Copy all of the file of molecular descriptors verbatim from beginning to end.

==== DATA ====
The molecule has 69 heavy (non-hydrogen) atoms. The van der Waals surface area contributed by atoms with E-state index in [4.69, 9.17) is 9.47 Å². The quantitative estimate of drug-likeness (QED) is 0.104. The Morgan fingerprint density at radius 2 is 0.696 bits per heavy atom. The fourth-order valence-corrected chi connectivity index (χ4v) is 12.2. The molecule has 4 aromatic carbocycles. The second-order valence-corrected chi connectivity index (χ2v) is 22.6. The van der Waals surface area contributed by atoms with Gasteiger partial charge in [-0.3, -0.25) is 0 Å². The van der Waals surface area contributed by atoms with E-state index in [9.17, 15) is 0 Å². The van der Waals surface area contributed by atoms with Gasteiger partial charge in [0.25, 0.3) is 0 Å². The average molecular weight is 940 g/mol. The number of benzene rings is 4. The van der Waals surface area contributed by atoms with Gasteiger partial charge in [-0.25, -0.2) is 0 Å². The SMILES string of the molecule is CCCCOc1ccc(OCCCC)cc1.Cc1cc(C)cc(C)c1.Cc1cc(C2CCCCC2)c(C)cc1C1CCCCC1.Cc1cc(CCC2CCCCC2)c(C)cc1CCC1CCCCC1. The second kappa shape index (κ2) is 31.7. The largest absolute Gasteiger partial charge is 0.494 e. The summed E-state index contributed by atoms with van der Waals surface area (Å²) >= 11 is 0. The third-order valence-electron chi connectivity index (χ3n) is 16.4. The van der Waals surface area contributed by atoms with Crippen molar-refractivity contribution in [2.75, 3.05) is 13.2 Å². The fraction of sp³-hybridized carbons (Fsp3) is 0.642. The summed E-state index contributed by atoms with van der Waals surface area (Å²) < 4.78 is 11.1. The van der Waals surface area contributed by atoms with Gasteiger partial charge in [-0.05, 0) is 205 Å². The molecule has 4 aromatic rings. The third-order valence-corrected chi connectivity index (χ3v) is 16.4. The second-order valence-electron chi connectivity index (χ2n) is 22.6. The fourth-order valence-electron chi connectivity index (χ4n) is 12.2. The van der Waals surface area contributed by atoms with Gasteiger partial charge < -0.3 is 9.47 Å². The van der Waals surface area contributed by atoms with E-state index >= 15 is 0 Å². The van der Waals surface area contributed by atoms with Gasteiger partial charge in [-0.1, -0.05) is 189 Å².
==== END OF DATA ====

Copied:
The molecule has 69 heavy (non-hydrogen) atoms. The van der Waals surface area contributed by atoms with E-state index in [4.69, 9.17) is 9.47 Å². The quantitative estimate of drug-likeness (QED) is 0.104. The Morgan fingerprint density at radius 2 is 0.696 bits per heavy atom. The fourth-order valence-corrected chi connectivity index (χ4v) is 12.2. The molecule has 4 aromatic carbocycles. The second-order valence-corrected chi connectivity index (χ2v) is 22.6. The van der Waals surface area contributed by atoms with Gasteiger partial charge in [-0.3, -0.25) is 0 Å². The van der Waals surface area contributed by atoms with E-state index in [9.17, 15) is 0 Å². The van der Waals surface area contributed by atoms with Gasteiger partial charge in [0.25, 0.3) is 0 Å². The average molecular weight is 940 g/mol. The number of benzene rings is 4. The van der Waals surface area contributed by atoms with Gasteiger partial charge in [-0.25, -0.2) is 0 Å². The SMILES string of the molecule is CCCCOc1ccc(OCCCC)cc1.Cc1cc(C)cc(C)c1.Cc1cc(C2CCCCC2)c(C)cc1C1CCCCC1.Cc1cc(CCC2CCCCC2)c(C)cc1CCC1CCCCC1. The second kappa shape index (κ2) is 31.7. The largest absolute Gasteiger partial charge is 0.494 e. The summed E-state index contributed by atoms with van der Waals surface area (Å²) >= 11 is 0. The third-order valence-electron chi connectivity index (χ3n) is 16.4. The van der Waals surface area contributed by atoms with Crippen molar-refractivity contribution in [2.75, 3.05) is 13.2 Å². The fraction of sp³-hybridized carbons (Fsp3) is 0.642. The summed E-state index contributed by atoms with van der Waals surface area (Å²) < 4.78 is 11.1. The van der Waals surface area contributed by atoms with Gasteiger partial charge in [-0.05, 0) is 205 Å². The molecule has 4 aromatic rings. The third-order valence-corrected chi connectivity index (χ3v) is 16.4. The second-order valence-electron chi connectivity index (χ2n) is 22.6. The fourth-order valence-electron chi connectivity index (χ4n) is 12.2. The van der Waals surface area contributed by atoms with Gasteiger partial charge < -0.3 is 9.47 Å². The van der Waals surface area contributed by atoms with E-state index >= 15 is 0 Å². The van der Waals surface area contributed by atoms with Gasteiger partial charge in [-0.1, -0.05) is 189 Å².